My process for setting “Come, All True-Hearted Southern Boys” is a method that I learned from Alice Parker. I allow the words to create the tune and the tune to create its own setting. I cooperate with the process, with the work itself as it develops.
The first thing I did was to read the poems over and over and determine the best stanzas to use. I then took a long time to invent the tunes. My concept was that these were to be tunes that a Confederate soldier might have sung, and therefore not very hard to learn. The tunes needed to have a relationship to existing tunes of the time, yet fit these particular words. (It would be possible to invent any number of tunes to go with any given text. I could have made up an unusual scale as the basis for a tune, or used a mode from medieval times, or the pentatonic scale. But the most respectful way of setting this text seemed to be to write it in a way that the author himself might have appreciated, to try to use music that the author himself could have understood.)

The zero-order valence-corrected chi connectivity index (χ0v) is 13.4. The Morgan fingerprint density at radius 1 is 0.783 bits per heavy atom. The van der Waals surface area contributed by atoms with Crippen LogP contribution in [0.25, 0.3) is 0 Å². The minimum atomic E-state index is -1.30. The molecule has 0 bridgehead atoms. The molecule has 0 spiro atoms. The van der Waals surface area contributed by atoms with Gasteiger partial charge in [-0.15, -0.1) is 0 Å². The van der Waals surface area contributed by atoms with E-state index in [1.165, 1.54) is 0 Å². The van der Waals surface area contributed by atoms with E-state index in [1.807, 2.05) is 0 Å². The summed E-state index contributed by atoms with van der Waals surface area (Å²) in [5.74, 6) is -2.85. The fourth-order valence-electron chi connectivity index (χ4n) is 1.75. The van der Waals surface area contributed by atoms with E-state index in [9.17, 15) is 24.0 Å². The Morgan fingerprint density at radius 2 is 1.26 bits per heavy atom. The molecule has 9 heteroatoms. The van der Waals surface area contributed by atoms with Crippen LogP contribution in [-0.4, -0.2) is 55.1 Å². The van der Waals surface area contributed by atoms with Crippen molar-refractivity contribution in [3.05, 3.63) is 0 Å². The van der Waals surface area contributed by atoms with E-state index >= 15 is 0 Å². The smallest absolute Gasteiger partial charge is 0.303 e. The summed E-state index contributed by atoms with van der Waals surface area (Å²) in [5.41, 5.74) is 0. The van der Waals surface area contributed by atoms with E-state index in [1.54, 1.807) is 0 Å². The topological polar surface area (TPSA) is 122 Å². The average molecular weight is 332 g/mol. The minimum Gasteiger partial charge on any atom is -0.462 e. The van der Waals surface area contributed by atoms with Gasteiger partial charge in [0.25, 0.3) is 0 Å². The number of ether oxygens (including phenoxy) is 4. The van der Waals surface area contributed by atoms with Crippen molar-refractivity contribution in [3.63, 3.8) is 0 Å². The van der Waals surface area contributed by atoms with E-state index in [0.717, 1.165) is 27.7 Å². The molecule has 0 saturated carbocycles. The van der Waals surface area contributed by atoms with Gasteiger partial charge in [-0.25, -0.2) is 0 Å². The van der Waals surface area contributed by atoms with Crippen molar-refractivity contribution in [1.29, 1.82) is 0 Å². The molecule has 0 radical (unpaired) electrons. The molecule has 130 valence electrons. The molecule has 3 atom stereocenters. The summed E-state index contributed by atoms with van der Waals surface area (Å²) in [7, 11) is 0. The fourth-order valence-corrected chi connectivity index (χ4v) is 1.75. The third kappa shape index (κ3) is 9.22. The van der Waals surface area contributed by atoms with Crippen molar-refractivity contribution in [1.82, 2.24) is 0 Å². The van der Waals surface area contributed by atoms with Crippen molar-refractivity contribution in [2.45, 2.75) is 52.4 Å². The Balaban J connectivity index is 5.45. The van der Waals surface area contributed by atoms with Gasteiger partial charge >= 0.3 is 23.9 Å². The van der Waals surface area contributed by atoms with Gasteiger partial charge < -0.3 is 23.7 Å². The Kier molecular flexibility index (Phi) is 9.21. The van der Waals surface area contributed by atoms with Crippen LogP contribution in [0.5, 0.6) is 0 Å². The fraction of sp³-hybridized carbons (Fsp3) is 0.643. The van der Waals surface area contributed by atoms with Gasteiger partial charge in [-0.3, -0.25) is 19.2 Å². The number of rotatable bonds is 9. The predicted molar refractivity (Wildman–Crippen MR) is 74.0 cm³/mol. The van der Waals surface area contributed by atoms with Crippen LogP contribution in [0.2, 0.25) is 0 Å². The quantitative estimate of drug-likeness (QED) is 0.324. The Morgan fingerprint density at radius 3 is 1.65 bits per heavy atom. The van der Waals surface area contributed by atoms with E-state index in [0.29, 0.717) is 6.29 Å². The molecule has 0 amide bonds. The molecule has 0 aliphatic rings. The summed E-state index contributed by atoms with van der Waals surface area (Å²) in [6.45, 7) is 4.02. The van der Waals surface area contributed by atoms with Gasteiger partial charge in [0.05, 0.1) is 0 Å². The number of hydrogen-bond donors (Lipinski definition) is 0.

After I had the tunes for both poems, I let the tunes sit awhile, then came back to them after a few days to see if I still thought they were right. Once I was sure, I then started to listen to “voices” in my head sing the words, and I paid attention as to who was singing: unison men, unison women, four-part, soprano/alto, tenor/bass?
After I had the basic plan, including the interludes and the ending, I started to write out the score. Along the way, I reluctantly made a few small changes to the text. I would not change the text of a living author without asking, but as it was impossible to ask permission in this case, I used my best judgment.
If I became stuck while working out a section, I would go back and listen to what I had already done. Perhaps this piece of music is an exotic plant that grows through time instead of through physical space; from the “seed” of the first few notes to the flowering of the last phrase, the music grows as one organic whole. I provide proper growing conditions, observe the growth, and gently prune the plant when needed.